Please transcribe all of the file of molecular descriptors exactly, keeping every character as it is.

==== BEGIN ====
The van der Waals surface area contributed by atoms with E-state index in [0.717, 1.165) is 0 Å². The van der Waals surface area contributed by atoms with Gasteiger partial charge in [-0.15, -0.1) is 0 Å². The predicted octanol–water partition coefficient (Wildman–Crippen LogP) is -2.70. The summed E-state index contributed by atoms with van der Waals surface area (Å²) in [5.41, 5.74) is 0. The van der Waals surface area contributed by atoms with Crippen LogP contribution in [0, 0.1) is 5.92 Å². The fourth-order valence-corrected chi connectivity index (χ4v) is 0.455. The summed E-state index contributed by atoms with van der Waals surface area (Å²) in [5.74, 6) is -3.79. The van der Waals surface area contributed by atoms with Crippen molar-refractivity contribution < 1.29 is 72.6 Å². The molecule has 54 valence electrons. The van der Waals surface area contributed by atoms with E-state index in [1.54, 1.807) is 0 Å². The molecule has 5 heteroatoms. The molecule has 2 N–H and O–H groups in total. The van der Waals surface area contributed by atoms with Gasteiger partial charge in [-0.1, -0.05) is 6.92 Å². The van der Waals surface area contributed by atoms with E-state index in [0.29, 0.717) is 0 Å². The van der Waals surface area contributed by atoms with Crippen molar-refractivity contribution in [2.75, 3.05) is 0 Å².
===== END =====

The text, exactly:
The van der Waals surface area contributed by atoms with E-state index in [0.717, 1.165) is 0 Å². The van der Waals surface area contributed by atoms with Gasteiger partial charge in [-0.15, -0.1) is 0 Å². The predicted octanol–water partition coefficient (Wildman–Crippen LogP) is -2.70. The summed E-state index contributed by atoms with van der Waals surface area (Å²) in [5.41, 5.74) is 0. The van der Waals surface area contributed by atoms with Crippen LogP contribution in [0, 0.1) is 5.92 Å². The fourth-order valence-corrected chi connectivity index (χ4v) is 0.455. The summed E-state index contributed by atoms with van der Waals surface area (Å²) in [5.74, 6) is -3.79. The van der Waals surface area contributed by atoms with Crippen molar-refractivity contribution < 1.29 is 72.6 Å². The molecule has 54 valence electrons. The van der Waals surface area contributed by atoms with E-state index in [1.54, 1.807) is 0 Å². The molecule has 5 heteroatoms. The molecule has 2 N–H and O–H groups in total. The van der Waals surface area contributed by atoms with Gasteiger partial charge in [-0.1, -0.05) is 6.92 Å². The van der Waals surface area contributed by atoms with E-state index in [0.29, 0.717) is 0 Å². The van der Waals surface area contributed by atoms with Crippen molar-refractivity contribution in [2.75, 3.05) is 0 Å².